Retirement Plan Rollovers (for tax-deferred accounts)

Leaving a job or retiring represents a big change in your life, and chances are you will need to decide what to do with your existing retirement account. 

Rollover Options:

• Leave the retirement funds in your old plan
• Roll the funds over into an IRA (Individual Retirement Account)
• Roll the funds into your new employer’s plan (if the receiving plan allows)
• Cash Out – be careful with this option

A “direct” rollover or trustee-to-trustee rollover allows you to roll over the account without ever seeing or touching the funds.  Generally, this is the preferred method.

Word of Caution

If you elect to receive a check from your former employer, they are required to withhold a mandatory 20% for taxes before sending you the check, which triggers a taxable event for you.  However, if your intent is to rollover the funds into an IRA or another tax-deferred retirement account, you will need to come up with the 20% of funds withheld from other sources to make the balance whole (before taxes) again. Plus, if you are under the age of 59 ½, the IRS will assess an additional penalty of 10% for early withdrawal.  Consult with a tax professional prior to making any decision.  If you are still working at age 70 ½ and decide to rollover your retirement account, you may need to take a mandatory RMD (required minimum distribution) before the funds can be rolled over.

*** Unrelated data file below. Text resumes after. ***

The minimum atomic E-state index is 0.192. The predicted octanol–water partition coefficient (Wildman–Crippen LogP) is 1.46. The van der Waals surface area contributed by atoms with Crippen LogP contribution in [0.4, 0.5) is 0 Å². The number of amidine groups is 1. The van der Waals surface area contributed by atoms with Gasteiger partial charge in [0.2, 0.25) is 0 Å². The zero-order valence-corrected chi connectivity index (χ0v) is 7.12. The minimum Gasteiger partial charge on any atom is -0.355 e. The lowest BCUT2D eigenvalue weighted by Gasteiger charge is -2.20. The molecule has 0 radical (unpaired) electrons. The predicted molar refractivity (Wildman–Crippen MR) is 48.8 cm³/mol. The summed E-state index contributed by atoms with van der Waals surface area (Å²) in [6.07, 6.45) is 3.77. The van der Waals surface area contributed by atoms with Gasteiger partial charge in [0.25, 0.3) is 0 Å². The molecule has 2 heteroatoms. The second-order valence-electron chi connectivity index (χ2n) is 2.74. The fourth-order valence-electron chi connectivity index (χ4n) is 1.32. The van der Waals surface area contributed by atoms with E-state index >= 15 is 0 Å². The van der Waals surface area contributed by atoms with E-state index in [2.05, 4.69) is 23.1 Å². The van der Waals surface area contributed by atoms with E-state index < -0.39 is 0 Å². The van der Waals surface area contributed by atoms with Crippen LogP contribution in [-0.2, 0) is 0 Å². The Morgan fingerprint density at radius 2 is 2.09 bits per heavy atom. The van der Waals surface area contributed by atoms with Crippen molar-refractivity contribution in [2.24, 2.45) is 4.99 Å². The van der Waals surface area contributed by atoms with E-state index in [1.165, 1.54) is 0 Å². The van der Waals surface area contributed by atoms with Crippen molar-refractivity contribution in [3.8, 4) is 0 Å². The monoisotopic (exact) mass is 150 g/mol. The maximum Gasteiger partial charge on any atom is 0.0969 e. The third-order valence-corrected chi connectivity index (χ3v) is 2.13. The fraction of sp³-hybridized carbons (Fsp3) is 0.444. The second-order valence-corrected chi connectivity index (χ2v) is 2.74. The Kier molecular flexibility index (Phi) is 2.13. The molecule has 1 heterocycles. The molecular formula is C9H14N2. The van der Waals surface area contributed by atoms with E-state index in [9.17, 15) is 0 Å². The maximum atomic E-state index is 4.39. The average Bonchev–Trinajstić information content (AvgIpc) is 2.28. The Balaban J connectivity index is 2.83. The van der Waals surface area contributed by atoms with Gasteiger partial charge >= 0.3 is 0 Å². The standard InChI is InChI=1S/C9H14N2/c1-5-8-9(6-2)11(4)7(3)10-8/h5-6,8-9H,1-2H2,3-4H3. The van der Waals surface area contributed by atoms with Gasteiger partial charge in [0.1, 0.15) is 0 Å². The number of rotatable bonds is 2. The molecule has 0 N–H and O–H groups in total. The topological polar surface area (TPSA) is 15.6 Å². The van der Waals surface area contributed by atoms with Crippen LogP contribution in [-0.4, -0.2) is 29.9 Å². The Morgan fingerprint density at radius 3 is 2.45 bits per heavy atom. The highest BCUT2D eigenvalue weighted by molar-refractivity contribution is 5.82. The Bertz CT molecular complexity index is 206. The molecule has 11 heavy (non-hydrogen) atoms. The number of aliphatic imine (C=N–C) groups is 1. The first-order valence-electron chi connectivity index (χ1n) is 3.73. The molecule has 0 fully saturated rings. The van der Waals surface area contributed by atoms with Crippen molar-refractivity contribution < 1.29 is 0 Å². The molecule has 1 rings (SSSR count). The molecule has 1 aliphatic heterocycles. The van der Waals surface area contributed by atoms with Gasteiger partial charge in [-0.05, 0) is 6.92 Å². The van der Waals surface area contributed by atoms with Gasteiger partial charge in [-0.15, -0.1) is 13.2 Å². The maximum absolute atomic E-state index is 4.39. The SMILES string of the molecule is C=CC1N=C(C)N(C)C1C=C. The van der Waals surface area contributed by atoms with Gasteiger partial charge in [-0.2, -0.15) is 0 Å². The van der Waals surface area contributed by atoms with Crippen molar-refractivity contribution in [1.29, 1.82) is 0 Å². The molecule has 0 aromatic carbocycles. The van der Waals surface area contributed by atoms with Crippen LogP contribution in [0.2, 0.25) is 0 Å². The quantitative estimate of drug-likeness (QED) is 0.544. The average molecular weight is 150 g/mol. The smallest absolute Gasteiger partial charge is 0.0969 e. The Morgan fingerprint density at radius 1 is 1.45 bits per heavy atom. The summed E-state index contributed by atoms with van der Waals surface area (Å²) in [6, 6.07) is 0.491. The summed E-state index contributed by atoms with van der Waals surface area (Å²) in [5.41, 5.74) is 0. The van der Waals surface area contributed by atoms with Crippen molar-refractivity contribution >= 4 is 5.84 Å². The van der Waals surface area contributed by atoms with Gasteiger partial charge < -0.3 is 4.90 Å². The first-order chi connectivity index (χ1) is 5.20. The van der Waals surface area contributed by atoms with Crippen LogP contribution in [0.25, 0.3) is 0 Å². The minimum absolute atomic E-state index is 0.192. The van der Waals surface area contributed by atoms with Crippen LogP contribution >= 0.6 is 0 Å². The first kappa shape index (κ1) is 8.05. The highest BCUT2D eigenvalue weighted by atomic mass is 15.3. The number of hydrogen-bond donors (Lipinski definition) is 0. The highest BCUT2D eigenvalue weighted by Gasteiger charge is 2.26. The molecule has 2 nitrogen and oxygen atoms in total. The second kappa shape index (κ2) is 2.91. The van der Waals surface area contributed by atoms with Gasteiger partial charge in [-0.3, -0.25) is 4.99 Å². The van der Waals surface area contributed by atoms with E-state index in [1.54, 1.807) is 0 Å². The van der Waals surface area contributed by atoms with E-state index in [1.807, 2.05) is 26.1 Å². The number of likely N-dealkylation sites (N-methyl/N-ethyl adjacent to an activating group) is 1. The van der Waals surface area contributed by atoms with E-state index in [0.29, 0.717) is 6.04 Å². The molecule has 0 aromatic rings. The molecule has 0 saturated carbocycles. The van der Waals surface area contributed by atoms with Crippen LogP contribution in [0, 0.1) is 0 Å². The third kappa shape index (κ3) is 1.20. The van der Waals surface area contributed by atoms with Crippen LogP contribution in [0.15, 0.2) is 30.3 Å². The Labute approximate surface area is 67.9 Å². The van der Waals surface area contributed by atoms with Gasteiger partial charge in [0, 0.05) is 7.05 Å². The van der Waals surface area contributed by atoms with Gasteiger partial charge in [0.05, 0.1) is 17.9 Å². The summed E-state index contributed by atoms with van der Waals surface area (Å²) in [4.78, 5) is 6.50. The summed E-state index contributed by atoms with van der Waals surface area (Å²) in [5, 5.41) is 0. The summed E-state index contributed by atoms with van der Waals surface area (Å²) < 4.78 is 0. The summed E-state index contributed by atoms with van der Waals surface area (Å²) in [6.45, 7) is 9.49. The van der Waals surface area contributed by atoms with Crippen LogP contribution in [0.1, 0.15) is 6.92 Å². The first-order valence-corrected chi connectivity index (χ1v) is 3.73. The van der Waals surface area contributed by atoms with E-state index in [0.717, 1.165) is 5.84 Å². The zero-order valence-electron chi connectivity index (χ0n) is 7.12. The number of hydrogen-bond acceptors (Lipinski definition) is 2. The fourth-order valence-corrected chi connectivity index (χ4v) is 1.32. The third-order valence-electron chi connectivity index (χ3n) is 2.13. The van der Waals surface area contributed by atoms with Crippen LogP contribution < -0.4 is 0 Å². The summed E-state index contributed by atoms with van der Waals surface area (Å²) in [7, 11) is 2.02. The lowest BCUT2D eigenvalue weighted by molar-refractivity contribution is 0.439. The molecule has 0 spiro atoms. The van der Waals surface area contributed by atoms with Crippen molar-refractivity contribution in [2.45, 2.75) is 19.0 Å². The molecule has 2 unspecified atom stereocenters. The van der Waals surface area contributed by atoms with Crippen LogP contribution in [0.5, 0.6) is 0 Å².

Timeframe:

If a distribution is paid directly to you, you have 60 days from the date you receive the check to roll it over into another eligible retirement plan.  If you hold on to the check beyond the 60 days, this will create a taxable event for you (see Word of Caution above).  Be careful if you are considering an “indirect rollover.”

Ineligible Rollovers:

  • A Required Minimum Distribution (RMD)
  • A hardship distribution
  • An outstanding loan (if the new plan doesn’t accept)

The IRS will receive notification on your decision.

Before you decide what to do with your retirement account, consult with a tax professional.  You can also get more information about retirement plan rollovers, by visiting the IRS website at www.irs.gov and refer to IRS Topic 413.

Contact one of our investment professionals to obtain more information.

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